The group’s biggest challenge is countering emotion with reason, he says. With social media, “everything is reduced to a meme or a six-second audio or video clip, or an animation…. People are retreating into these small information bubbles that are driven by emotion. At the same time, the people who have influence over voters and decision-makers have changed a lot. Politicians, business leaders and academics used to have more influence. Nowdays one person talking to another is almost the most powerful influence in how people make decisions. That’s what polling research that I’ve reviewed says. So I think we need to provide something that will make people successful in having conversations with others…. It’s about one-to-one relationships and social media.”

According to online poll results commissioned by LNG Canada and released earlier this month, 79% of respondents across Canada and 71% of those in B.C. support resource development. The findings “broadly support” those of previous polls including a February 2017 survey for Resource Works, the group stated.

What we’re hearing from is a small group who are very vocal, who are very good at engaging with emotion and who, as we learned here today, are very well supported with money to do their work.

But such sentiments get relatively little media coverage, Muir says. “What we’re hearing from is a small group who are very vocal, who are very good at engaging with emotion and who, as we learned here today, are very well supported with money to do their work. They’ve been disproportionately successful in swaying not just the public but also politicians who tend to err on what they see as the side of caution, which is: ‘No, let’s not risk a noisy protest against us. So we’re not going to build that pipeline, we’re not going to allow access to that land base, we’re not going to allow that mine to proceed.’”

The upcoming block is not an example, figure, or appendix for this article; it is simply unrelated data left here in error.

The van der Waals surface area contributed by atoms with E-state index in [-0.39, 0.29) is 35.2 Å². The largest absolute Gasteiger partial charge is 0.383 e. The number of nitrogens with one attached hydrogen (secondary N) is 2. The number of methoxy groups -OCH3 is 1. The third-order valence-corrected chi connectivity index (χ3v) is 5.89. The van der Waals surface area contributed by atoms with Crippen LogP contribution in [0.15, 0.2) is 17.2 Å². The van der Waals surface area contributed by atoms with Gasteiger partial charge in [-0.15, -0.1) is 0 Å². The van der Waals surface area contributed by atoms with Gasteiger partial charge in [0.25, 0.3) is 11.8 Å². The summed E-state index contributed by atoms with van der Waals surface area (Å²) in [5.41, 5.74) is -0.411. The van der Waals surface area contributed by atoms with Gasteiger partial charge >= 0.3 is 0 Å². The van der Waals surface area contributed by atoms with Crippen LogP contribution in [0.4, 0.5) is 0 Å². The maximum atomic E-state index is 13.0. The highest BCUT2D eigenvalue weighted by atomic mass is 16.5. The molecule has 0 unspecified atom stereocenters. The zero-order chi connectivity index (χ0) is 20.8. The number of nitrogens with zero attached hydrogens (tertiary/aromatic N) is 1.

Yet Muir remains optimistic, partly through a global perspective on the future. An estimated 10 billion people by 2050 will need ever more resources for energy consumption, not to mention food and other necessities.

“If we have a new generation that’s being told in school we can’t harm the earth, I’m glad they get that message. But if the next step is we can’t do anything to extract resources, how is that generation going to live the life that they think is coming? I think it’ll be a very disappointing time if all these prescriptions that we have to radically change society take place…. There’s no solution there that doesn’t involve an enormous amount of human misery.”

As for his group’s future, “what I heard today is Resource Works has to keep going. We need to enlist more people to share our information so we want to have more gatherings and reach more people. I feel really good that we have got through what is a very difficult space. We want to continue with that because something’s working.”

Read more about Resource Works.

Update: Ximen Mining/GGX Gold add tellurium to B.C. gold-silver project, drilling resumes in April

March 18th, 2019

by Greg Klein | updated March 20, 2019

New assays add impressive critical mineral results to near-surface, high-grade precious metals at southern British Columbia’s Greenwood mining camp. The news comes from the Gold Drop project, where earlier this month Ximen Mining TSXV:XIM and GGX Gold TSXV:GGX reported intervals as high as 129.1 g/t gold and 1,154.9 g/t silver over 7.28 metres, along with 107.5 g/t gold and 880 g/t silver over 6.9 metres. After 14 intervals surpassed the upper analytical limit of 500 g/t tellurium, the core was re-assayed specifically for the critical mineral.